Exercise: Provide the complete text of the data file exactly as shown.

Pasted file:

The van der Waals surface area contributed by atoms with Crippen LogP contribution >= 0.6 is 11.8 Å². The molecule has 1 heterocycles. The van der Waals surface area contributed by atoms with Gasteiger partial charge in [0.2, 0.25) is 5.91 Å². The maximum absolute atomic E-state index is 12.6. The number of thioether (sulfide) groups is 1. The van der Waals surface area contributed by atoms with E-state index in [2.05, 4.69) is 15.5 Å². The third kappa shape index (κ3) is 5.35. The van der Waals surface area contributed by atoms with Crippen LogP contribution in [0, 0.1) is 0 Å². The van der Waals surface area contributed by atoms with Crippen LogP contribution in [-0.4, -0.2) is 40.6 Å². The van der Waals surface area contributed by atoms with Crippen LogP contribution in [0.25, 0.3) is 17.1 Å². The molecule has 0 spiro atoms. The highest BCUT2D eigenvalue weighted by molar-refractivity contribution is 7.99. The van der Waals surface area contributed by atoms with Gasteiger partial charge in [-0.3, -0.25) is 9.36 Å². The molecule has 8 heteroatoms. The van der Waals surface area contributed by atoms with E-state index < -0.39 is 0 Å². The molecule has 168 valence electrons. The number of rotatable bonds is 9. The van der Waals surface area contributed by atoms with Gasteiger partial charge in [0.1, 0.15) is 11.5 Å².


The van der Waals surface area contributed by atoms with Crippen LogP contribution >= 0.6 is 11.8 Å². The molecule has 1 heterocycles. The van der Waals surface area contributed by atoms with Gasteiger partial charge in [0.2, 0.25) is 5.91 Å². The maximum absolute atomic E-state index is 12.6. The number of thioether (sulfide) groups is 1. The van der Waals surface area contributed by atoms with E-state index in [2.05, 4.69) is 15.5 Å². The third kappa shape index (κ3) is 5.35. The van der Waals surface area contributed by atoms with Crippen LogP contribution in [0, 0.1) is 0 Å². The van der Waals surface area contributed by atoms with Crippen LogP contribution in [-0.4, -0.2) is 40.6 Å². The van der Waals surface area contributed by atoms with Crippen LogP contribution in [0.25, 0.3) is 17.1 Å². The molecule has 0 spiro atoms. The highest BCUT2D eigenvalue weighted by molar-refractivity contribution is 7.99. The van der Waals surface area contributed by atoms with Gasteiger partial charge in [-0.3, -0.25) is 9.36 Å². The molecule has 8 heteroatoms. The van der Waals surface area contributed by atoms with E-state index < -0.39 is 0 Å². The molecule has 168 valence electrons. The number of rotatable bonds is 9. The van der Waals surface area contributed by atoms with Gasteiger partial charge in [0.1, 0.15) is 11.5 Å².